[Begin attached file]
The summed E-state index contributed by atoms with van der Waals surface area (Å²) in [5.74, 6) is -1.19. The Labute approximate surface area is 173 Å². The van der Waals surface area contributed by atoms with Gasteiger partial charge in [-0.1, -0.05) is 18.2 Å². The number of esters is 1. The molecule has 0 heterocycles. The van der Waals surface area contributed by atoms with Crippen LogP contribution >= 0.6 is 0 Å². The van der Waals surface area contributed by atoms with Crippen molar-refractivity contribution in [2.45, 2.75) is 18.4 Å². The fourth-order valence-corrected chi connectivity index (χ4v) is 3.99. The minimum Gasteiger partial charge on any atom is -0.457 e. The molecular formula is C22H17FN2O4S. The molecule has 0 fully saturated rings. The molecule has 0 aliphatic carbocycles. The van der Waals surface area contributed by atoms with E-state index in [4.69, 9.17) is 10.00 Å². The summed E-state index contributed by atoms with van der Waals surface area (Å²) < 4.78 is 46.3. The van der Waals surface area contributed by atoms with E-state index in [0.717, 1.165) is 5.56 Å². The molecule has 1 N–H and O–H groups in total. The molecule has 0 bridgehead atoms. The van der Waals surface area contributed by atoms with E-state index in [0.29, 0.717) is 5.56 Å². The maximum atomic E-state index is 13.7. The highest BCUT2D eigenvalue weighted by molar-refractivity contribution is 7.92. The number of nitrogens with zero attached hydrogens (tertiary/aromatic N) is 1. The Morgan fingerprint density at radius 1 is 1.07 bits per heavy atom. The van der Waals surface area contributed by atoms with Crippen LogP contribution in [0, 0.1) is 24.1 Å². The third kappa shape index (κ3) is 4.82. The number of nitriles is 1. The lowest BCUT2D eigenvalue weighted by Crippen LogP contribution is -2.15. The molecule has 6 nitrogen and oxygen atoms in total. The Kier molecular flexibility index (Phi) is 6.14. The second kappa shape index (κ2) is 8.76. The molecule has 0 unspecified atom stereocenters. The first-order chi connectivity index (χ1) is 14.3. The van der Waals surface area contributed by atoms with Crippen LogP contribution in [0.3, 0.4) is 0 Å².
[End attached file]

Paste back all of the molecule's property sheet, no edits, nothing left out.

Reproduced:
The summed E-state index contributed by atoms with van der Waals surface area (Å²) in [5.74, 6) is -1.19. The Labute approximate surface area is 173 Å². The van der Waals surface area contributed by atoms with Gasteiger partial charge in [-0.1, -0.05) is 18.2 Å². The number of esters is 1. The molecule has 0 heterocycles. The van der Waals surface area contributed by atoms with Crippen LogP contribution >= 0.6 is 0 Å². The van der Waals surface area contributed by atoms with Crippen molar-refractivity contribution in [2.45, 2.75) is 18.4 Å². The fourth-order valence-corrected chi connectivity index (χ4v) is 3.99. The minimum Gasteiger partial charge on any atom is -0.457 e. The molecular formula is C22H17FN2O4S. The molecule has 0 fully saturated rings. The molecule has 0 aliphatic carbocycles. The van der Waals surface area contributed by atoms with E-state index in [4.69, 9.17) is 10.00 Å². The summed E-state index contributed by atoms with van der Waals surface area (Å²) < 4.78 is 46.3. The van der Waals surface area contributed by atoms with E-state index in [0.717, 1.165) is 5.56 Å². The molecule has 1 N–H and O–H groups in total. The molecule has 0 bridgehead atoms. The van der Waals surface area contributed by atoms with E-state index in [0.29, 0.717) is 5.56 Å². The maximum atomic E-state index is 13.7. The highest BCUT2D eigenvalue weighted by molar-refractivity contribution is 7.92. The number of nitrogens with zero attached hydrogens (tertiary/aromatic N) is 1. The Morgan fingerprint density at radius 1 is 1.07 bits per heavy atom. The van der Waals surface area contributed by atoms with Crippen LogP contribution in [0, 0.1) is 24.1 Å². The third kappa shape index (κ3) is 4.82. The number of nitriles is 1. The lowest BCUT2D eigenvalue weighted by Crippen LogP contribution is -2.15. The molecule has 6 nitrogen and oxygen atoms in total. The Kier molecular flexibility index (Phi) is 6.14. The second kappa shape index (κ2) is 8.76. The molecule has 0 unspecified atom stereocenters. The first-order chi connectivity index (χ1) is 14.3. The van der Waals surface area contributed by atoms with Crippen LogP contribution in [0.3, 0.4) is 0 Å².